November 29, 2016
for Review of an Order of the Board of Immigration Appeals,
BAUER, FLAUM, and HAMILTON, Circuit Judges.
seven years and three petitions later, these proceedings have
come to a conclusion. Petitioner, Jesus Delgado-Arteaga
("Delgado"), petitions for review of an order of
the Board of Immigration Appeals' decision affirming the
immigration judge's denial of withholding of removal, 8
U.S.C. § 1231(b)(3), and relief under the Convention
Against Torture, 8 C.RR. § 1208.16(c). Delgado
challenges aspects of the expedited removal process under 8
U.S.C. § 1228(b) and a corresponding regulation, 8 C.RR.
§ 1208.31(g)(2)(i). He also claims that the Board
committed various legal errors. For the following reasons, we
dismiss the petition for review in part for lack of
jurisdiction and deny the remainder of his petition for
a native and citizen of Mexico, entered the United States
without inspection three times, most recently in May 1999. In
December 2009, he was convicted in Illinois state court of
felony possession of cocaine with intent to deliver in
violation of 720 Ill.Comp.Stat. § 570/401(c)(2). He was
sentenced to six months' imprisonment with two years of
March 3, 2015, the Department of Homeland Security, initiated
expedited removal proceedings pursuant to 8 U.S.C. §
1228(b). See 8 C.RR. § 238.1 (setting forth
procedures). DHS No. 16-1816 3 served Delgado a Notice of
Intent, charging that Delgado was removable under 8 U.S.C.
§ 1227(a)(2)(A)(iii) as an alien convicted of an
aggravated felony as defined in 8 U.S.C. §
1101(a)(43)(B). On March 16, 2015, DHS issued a Final
Administrative Removal Order ("FARO"), finding
Delgado deportable as charged and ordering that he be removed
to Mexico. Delgado expressed a fear of returning to Mexico to
a DHS officer who then referred him to the Chicago Asylum
Office for a reasonable fear interview.
March 31, 2015, an asylum officer interviewed Delgado with
his attorney present. On April 15, 2015, the asylum officer
found that Delgado was credible, but concluded that he did
not establish a reasonable fear of persecution or torture in
Mexico. Delgado requested that an IJ review the asylum
officer's negative decision. After a review, the IJ found
that Delgado had established a reasonable possibility that he
would be persecuted or tortured in Mexico. Accordingly, on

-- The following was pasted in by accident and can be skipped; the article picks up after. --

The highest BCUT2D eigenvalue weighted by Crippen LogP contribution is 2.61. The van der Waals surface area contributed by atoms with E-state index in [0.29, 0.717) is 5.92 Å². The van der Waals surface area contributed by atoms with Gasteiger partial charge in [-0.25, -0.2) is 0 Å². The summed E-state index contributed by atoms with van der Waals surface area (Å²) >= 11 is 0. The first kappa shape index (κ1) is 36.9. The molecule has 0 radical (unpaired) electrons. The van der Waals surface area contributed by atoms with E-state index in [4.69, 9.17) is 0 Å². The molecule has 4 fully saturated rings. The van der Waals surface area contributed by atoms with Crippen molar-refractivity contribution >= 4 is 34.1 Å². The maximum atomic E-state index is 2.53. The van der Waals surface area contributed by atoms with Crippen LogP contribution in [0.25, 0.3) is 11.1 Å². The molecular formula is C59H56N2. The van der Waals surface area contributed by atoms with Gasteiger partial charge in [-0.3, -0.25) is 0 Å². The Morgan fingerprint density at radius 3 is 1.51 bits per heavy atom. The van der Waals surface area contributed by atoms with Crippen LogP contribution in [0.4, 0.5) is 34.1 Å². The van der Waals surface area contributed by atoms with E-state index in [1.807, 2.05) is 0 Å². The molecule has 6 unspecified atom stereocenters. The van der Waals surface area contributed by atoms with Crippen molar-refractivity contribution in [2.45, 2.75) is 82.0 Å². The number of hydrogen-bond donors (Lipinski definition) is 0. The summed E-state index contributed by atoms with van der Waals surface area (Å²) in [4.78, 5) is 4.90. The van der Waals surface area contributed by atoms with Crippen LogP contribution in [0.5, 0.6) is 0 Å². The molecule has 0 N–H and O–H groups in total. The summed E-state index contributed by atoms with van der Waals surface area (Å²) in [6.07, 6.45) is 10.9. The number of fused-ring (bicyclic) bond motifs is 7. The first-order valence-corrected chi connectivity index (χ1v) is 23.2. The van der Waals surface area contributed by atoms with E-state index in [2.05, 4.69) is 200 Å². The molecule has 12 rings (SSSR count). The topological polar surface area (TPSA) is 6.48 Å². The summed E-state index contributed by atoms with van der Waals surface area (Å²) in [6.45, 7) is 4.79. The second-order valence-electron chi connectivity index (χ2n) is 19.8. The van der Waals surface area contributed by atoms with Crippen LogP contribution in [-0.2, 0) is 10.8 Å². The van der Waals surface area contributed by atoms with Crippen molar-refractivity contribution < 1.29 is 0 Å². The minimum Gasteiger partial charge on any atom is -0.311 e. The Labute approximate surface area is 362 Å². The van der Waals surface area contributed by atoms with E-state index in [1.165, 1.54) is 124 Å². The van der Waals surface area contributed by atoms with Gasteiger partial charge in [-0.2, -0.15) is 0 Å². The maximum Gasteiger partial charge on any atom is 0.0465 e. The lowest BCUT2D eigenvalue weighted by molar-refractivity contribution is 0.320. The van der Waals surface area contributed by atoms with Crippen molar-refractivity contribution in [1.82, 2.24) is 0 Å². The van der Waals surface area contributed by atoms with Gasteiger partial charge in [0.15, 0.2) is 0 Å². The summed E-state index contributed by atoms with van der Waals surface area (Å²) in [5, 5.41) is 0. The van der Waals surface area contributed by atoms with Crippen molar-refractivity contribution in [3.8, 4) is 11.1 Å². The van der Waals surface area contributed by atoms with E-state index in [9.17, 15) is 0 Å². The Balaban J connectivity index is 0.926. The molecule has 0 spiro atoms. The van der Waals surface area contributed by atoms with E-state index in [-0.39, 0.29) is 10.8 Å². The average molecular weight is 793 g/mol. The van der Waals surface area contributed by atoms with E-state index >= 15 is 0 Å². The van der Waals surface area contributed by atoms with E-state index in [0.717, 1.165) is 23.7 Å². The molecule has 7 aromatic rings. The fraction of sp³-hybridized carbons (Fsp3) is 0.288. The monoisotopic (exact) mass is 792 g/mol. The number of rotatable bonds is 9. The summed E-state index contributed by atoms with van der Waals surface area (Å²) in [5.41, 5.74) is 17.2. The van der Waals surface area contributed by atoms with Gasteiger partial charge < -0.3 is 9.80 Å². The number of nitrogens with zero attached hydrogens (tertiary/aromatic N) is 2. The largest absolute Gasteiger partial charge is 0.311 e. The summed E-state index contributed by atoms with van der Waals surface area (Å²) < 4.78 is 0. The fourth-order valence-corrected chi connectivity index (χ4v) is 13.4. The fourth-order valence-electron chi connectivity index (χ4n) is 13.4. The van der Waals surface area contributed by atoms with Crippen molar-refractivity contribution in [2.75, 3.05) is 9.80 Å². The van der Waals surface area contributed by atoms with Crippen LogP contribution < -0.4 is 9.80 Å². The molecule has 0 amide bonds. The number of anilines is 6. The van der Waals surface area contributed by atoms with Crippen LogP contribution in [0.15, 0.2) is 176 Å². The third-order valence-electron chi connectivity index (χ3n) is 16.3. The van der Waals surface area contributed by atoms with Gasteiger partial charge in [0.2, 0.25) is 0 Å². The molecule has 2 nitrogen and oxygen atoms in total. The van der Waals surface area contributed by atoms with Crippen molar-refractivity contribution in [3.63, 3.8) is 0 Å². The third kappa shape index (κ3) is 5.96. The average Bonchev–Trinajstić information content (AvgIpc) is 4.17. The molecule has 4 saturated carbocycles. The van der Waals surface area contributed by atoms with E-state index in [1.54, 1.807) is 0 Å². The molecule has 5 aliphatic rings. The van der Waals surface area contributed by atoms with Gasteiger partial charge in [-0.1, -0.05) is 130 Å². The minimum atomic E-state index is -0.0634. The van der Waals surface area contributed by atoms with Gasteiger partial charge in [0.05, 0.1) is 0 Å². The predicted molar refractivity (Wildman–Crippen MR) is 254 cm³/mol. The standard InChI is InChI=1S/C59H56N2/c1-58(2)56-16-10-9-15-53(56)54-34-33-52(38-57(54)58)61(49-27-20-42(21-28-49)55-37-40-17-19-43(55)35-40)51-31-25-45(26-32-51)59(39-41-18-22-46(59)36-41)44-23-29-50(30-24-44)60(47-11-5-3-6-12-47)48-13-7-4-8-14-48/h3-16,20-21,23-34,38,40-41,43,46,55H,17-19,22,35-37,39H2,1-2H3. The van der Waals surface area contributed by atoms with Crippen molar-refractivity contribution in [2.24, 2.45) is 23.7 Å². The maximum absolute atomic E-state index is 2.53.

April 30, 2015, the IJ vacated the asylum officer's
decision, and placed Delgado in "withholding-only"
proceedings. See 8 C.F.R. § 1208.31(g)(2)(i).
The IJ permitted Delgado to file an application for
withholding of removal and relief under the CAT, which he
filed on June 16, 2015. See id.
August 5, 2015, the IJ held a hearing on the merits. Both
Delgado and his wife testified in support of his
applications. He argued that he had not been convicted of an
aggravated felony and that he should have been allowed to
apply for asylum under 8 U.S.C. § 1158. At the hearing,
the IJ concluded that it was not authorized to review
DHS's determination that Delgado was convicted of an
aggravated felony. The IJ ruled that Delgado was not eligible
for asylum on two grounds: he was not permitted to apply for
it in "withholding-only" proceedings; and, he was
in removal proceedings pursuant to 8 U.S.C. § 1228(b).
Thus, the IJ considered only Delgado's applications for
withholding of removal and relief under CAT.
September 23, 2015, the IJ denied both applications. First,
the IJ found that Delgado's testimony and corroborating
evidence was insufficient to meet his burden of proof under
the REAL ID Act, 8 U.S.C. § 1158(b)(1)(B)(ii).
Alternatively, the IJ concluded that even if Delgado
established his burden of proof, the IJ would have denied
Delgado's application for withholding of removal because
he had been convicted of a "particularly serious
crime." The IJ found that 720 Ill.Comp.Stat. §
570/401 (c)(2) was categorically a "drug trafficking
crime, " and thus, an illicit trafficking aggravated
felony as defined in 8 U.S.C. § 1101(a)(43)(B). Because
Delgado's conviction was an aggravated felony, the IJ
concluded it was presumed to be a "particularly serious
crime, " 8 U.S.C. § 1231(b)(3)(B)(ii).
noted that the Attorney General has determined that drug
trafficking aggravated felonies "presumptively
constitute" particularly serious crimes absent
"extraordinary and compelling circumstances."
Y-L-, 231. & N. Dec. 270, 274 (BIA 2002);
see Bosede v. Mukasey, 512 F.3d 946, 949-51 (7th
Cir. 2008). In order to rebut this presumption, the applicant
must establish that his conviction involved "(1) a very
small quantity, (2) a very modest payment, (3) only
peripheral involvement, (4) the absence of any violence or
threat of violence, (5) the absence of any connection to
organized crime or terrorism, and (6) the absence of any
adverse or harmful effect on juveniles."
Bosede, 512 F.3d at 951 (citing Y-L-, 23 I.
& N. Dec. at 276-77). If the applicant satisfies all six
criteria, the applicant must also show "other, more
unusual circumstances (e.g., the prospective
distribution was solely for social purposes, rather than for
profit)." Id. (quoting Y-L-, 23 I.
& N. Dec. at 277).
held that Delgado's conviction was a "particularly
serious crime" because Delgado failed to meet the
factors as required under Matter of Y-L-.
Specifically, the IJ found that Delgado failed to show that
his conviction did not have an adverse effect on juveniles
because Delgado lived with a nine-year-old child. The IJ also
found that Delgado failed to establish a peripheral role in
his drug-trafficking conviction. Lastly, even if Delgado met
his burden under Matter of Y-L-, the IJ concluded
that it would have denied the application because Delgado did
not show it was more likely than not that he would face
persecution in Mexico.
appealed to the Board, and requested review by a three-member
panel. He challenged essentially every aspect of the IJ's
decision. Additionally, he argued that the IJ incorrectly
declined to consider an asylum ...